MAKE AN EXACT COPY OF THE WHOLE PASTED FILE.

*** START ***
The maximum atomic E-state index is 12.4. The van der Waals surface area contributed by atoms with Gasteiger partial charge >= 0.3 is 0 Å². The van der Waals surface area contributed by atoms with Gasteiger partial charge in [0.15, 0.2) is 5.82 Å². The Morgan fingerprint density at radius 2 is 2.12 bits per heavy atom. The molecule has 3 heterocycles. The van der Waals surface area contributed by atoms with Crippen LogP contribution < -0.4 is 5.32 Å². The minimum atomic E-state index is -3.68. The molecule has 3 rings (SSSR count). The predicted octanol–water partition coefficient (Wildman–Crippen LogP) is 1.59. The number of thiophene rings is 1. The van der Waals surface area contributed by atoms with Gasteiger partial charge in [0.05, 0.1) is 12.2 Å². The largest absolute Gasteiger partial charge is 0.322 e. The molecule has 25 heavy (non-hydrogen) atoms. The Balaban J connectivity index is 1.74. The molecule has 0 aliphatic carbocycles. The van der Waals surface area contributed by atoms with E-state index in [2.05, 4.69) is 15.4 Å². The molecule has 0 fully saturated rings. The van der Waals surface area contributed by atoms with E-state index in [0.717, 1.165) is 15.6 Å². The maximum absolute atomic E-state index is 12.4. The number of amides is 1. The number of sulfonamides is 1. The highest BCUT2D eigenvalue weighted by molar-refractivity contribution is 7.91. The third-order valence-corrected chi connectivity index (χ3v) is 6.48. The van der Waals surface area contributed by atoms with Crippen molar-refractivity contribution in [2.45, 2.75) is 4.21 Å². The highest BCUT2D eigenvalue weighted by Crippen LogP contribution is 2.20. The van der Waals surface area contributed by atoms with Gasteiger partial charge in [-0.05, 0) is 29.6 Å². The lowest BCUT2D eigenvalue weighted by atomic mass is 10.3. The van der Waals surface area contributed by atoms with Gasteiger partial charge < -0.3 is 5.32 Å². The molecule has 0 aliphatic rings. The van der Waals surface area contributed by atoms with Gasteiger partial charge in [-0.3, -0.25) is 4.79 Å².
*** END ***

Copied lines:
The maximum atomic E-state index is 12.4. The van der Waals surface area contributed by atoms with Gasteiger partial charge >= 0.3 is 0 Å². The van der Waals surface area contributed by atoms with Gasteiger partial charge in [0.15, 0.2) is 5.82 Å². The Morgan fingerprint density at radius 2 is 2.12 bits per heavy atom. The molecule has 3 heterocycles. The van der Waals surface area contributed by atoms with Crippen LogP contribution < -0.4 is 5.32 Å². The minimum atomic E-state index is -3.68. The molecule has 3 rings (SSSR count). The predicted octanol–water partition coefficient (Wildman–Crippen LogP) is 1.59. The number of thiophene rings is 1. The van der Waals surface area contributed by atoms with Gasteiger partial charge in [0.05, 0.1) is 12.2 Å². The largest absolute Gasteiger partial charge is 0.322 e. The molecule has 25 heavy (non-hydrogen) atoms. The Balaban J connectivity index is 1.74. The molecule has 0 aliphatic carbocycles. The van der Waals surface area contributed by atoms with E-state index in [2.05, 4.69) is 15.4 Å². The molecule has 0 fully saturated rings. The van der Waals surface area contributed by atoms with E-state index in [0.717, 1.165) is 15.6 Å². The maximum absolute atomic E-state index is 12.4. The number of amides is 1. The number of sulfonamides is 1. The highest BCUT2D eigenvalue weighted by molar-refractivity contribution is 7.91. The third-order valence-corrected chi connectivity index (χ3v) is 6.48. The van der Waals surface area contributed by atoms with Crippen molar-refractivity contribution in [2.45, 2.75) is 4.21 Å². The highest BCUT2D eigenvalue weighted by Crippen LogP contribution is 2.20. The van der Waals surface area contributed by atoms with Gasteiger partial charge in [-0.05, 0) is 29.6 Å². The lowest BCUT2D eigenvalue weighted by atomic mass is 10.3. The van der Waals surface area contributed by atoms with Gasteiger partial charge < -0.3 is 5.32 Å². The molecule has 0 aliphatic rings. The van der Waals surface area contributed by atoms with Gasteiger partial charge in [-0.3, -0.25) is 4.79 Å².